Acts of Third Persons

Generally, a person does not have a duty to act affirmatively to protect another person from harm by a third person.  The exceptions to this general rule arise when a special relationship exists between the actor and the individual facing harm[i].

“One who is required by law to take or who voluntarily takes the custody of another under circumstances such as to deprive the other of his normal opportunities for protection is under a duty to take reasonable action to protect the other person from unreasonable risk of physical harm”[ii].

The following are the special relations giving rise to a duty to aid or protect:

  • a common carrier is under a duty to its passengers to take reasonable action to protect them against unreasonable risk of physical harm, and to give them first aid when they are ill or injured, and to care for them until they can be cared for by others;
  • an innkeeper is under a similar duty to his/her guests;
  • a possessor of land who holds it open to the public is under a similar duty to members of the public who enter in response to his/her invitation; and
  • one who is required by law to take or who voluntarily takes the custody of another under circumstances such as to deprive the other of his/her normal opportunities for protection is under a similar duty to the other[iii].

 

In cases where there is no indication that the third party is likely to cause harm, there will be no liability.  A merchant is not liable to a customer whom some member of a crowd of usual size pushed through a slightly cracked plate glass window.  Even though the company is negligent in not repairing the cracked glass, the condition of the glass was not the cause of the accident.  The cause was the pushing, which was not foreseeable in a crowd of normal size[iv].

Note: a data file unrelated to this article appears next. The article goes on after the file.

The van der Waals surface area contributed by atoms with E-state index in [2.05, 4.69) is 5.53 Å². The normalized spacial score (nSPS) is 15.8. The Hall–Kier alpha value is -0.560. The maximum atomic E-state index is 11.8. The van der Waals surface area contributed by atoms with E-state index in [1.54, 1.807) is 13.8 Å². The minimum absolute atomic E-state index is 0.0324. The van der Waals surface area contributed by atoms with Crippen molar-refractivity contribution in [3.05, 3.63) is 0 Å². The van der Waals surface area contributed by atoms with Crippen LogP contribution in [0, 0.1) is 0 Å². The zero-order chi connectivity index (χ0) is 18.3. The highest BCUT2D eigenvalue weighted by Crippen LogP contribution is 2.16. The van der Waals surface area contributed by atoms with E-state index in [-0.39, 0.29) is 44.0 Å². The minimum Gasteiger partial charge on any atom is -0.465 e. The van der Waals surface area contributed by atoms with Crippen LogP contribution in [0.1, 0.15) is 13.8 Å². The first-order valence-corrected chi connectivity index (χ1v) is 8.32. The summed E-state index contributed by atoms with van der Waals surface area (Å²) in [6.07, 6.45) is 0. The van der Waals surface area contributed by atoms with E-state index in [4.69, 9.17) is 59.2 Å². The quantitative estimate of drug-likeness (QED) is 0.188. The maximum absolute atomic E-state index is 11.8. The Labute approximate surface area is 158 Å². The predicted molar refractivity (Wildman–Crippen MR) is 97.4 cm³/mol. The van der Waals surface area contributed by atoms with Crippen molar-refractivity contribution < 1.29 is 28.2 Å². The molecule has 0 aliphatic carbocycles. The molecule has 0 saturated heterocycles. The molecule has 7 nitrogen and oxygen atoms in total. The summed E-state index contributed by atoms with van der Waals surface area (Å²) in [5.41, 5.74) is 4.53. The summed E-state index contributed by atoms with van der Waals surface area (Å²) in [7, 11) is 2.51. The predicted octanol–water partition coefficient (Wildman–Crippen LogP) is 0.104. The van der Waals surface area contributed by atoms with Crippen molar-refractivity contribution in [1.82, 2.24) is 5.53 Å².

An owner or occupant of premises, not in a defective or dangerous condition, is not liable for injuries caused by acts of third persons, which were unauthorized, or which s/he had no reason to anticipate and of which s/he had no knowledge[v].

When a person goes upon the premises of another without invitation, but simply as a licensee, and the owner of the property passively acquiesces in his/her coming, if an injury is sustained by reason of a defect in the premises, the owner is not liable because the person has taken the risk upon himself[vi].

Additionally, an occupier of premises is not liable for an injury inflicted by an independent negligent or willful act of a third person who is not his/her employee and where s/he has no reason to anticipate such conduct.  Generally in the absence of a statute or a special relationship or circumstances, an individual has no duty to protect another from a criminal assault or willful act of violence of a third person.

However, when a criminal attack upon an invitee by a third person is reasonably foreseeable to the premises owner, the law imposes on the premises owner a duty to take reasonable precautions to protect against it[vii].

[i] Lee v. Corregedore, 83 Haw. 154, 159 (Haw. 1996).

[ii] Id.

[iii] Restat 2d of Torts, § 314A.

[iv] Fenasci v. S. H. Kress & Co., 17 La. App. 170 (La.App. 1931).

[v] Mahoney v. Libbey, 123 Mass. 20, 22 (Mass. 1877).

[vi] Clapp v. La Grill, 103 Tenn. 164, 174 (Tenn. 1899).

[vii] Hail v. Regency Terrace Owners Ass’n, 782 So. 2d 1271, 1276 (Ala. 1999).


Inside Acts of Third Persons